There are three outputs: The regular signals, Chartist API formatted signals, and the Interactive Brokers DDE formatted signals. We’ll use the regular one to start with, select okay, and then the explore button.

Do not use scan, we must use explore because it is looking for the criteria in our specific code.

So we select explore, and Amibroker will run through the current list of the Russell 1000 stocks and look for the broad signals that are recommended for the following day and these orders would then be placed.

Let’s change that now to the Chartist API output. And again, we hit explore to calculate our position sizing based on the account capital that we put in there, which was $68,000, so it’s calculating the quantity we buy, and it is also formatting the order sheet, which will then be uploaded to the Chartist API.

It will do the same thing for the Interactive Brokers DDE application. And depending on which one you’re running would be the one that you use.

4. Running a Backtest

Ensure you have your code loaded into the analyzer. Then set up parameters up correctly. These are the default parameters. So, we’ll run with those. You can make any changes to those to suit your own needs and requirements. The next thing to do is set your dates. And when we ran, in the last video, the signals, we chose one recent day. But, for a backtest, we’re going to select from/to dates and we’re going to use these two windows. I’ll run from 2010 up through 2020.

Then select the universe. And we want to include the past constituents. So here we’re going to choose the Russell 1000 current and past. (total of 3204 symbols).

The next thing we need to do is go into settings. This is where we control our margin and we also control our commissions. So, commissions are in here these are the default Interactive Broker commissions. The Day Trade System in this particular instance, I’m going to run it on a 25% LVR, which is the Pattern Day Trader rate. You can change that if you want to be a little bit more conservative.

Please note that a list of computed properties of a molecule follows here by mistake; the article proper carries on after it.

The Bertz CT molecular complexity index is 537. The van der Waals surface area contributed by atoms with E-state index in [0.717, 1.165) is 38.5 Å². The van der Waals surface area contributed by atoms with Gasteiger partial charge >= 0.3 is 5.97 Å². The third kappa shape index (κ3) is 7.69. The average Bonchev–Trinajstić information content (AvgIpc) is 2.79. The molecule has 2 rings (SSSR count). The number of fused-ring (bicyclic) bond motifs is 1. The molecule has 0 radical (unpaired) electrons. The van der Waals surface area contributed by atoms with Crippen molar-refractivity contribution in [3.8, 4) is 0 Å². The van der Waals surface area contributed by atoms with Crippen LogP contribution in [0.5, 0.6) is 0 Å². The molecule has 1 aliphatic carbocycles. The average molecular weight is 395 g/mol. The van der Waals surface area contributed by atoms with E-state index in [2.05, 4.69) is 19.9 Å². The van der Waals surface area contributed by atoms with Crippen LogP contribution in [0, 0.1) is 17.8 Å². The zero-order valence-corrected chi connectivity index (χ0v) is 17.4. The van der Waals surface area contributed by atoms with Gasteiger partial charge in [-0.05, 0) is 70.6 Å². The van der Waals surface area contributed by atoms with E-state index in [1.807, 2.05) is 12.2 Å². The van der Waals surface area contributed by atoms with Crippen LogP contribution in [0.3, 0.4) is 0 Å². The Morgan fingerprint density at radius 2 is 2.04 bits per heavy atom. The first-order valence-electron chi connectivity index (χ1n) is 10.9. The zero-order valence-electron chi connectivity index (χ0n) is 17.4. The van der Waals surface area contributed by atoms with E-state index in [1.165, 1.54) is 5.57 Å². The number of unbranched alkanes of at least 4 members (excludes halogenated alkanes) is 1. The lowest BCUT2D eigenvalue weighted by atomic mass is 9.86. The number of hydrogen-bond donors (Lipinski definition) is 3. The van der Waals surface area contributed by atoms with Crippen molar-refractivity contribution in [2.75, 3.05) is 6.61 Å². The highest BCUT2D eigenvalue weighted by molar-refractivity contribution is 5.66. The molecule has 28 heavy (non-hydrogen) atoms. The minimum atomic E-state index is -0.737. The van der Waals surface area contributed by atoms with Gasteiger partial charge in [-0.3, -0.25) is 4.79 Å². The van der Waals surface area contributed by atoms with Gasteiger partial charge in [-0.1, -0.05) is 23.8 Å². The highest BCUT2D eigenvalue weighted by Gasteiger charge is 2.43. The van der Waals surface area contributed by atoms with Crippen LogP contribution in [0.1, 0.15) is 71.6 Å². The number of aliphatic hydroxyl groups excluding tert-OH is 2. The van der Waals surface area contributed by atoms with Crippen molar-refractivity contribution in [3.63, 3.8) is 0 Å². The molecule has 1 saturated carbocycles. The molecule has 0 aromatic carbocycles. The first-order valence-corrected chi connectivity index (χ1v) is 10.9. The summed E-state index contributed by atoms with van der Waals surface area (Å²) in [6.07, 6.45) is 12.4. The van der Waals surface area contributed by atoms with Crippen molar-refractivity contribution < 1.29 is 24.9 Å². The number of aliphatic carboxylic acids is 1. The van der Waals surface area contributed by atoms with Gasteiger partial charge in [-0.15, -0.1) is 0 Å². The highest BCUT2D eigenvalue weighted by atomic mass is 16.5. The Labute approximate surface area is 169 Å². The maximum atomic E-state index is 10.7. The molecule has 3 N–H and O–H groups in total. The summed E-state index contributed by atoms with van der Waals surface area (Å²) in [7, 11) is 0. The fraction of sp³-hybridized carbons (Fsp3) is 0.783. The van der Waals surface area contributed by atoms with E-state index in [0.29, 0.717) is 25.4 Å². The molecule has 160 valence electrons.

And with that all set, we select the Backtest button. And depending on the universe that your backtesting on and the period of time, will depend on how long that will actually take.

With the Backtest completed you can see the trades listed from the start date through to the end date. On the left hand side you can see some of the symbols have a date on the end – these are de-listed stocks. That’s how we get accurate backtesting without any of the survivorship bias.

5. Inserting a Chart

Now we want to insert a chart to have a look at the signals. And to do that we hit the little X to open a new blank chart. Over on the left hand side, we can select the different strategies, say the Mean Reversion Strategy. We right click to insert. We can then right click to remove the top pane.

The chart will show buy and sell signals. We can then go through and have a look. For example, where buy and sell signals are. The green arrows mean there is a signal generated but no trade actually filled. An exit signal is shown by the red arrow. So that’s how we insert a chart. If you’re trading on weeklies, such as the Weekend Trend Trader, then ensure that your periodicity here on the chart is actually a weekly and not a daily.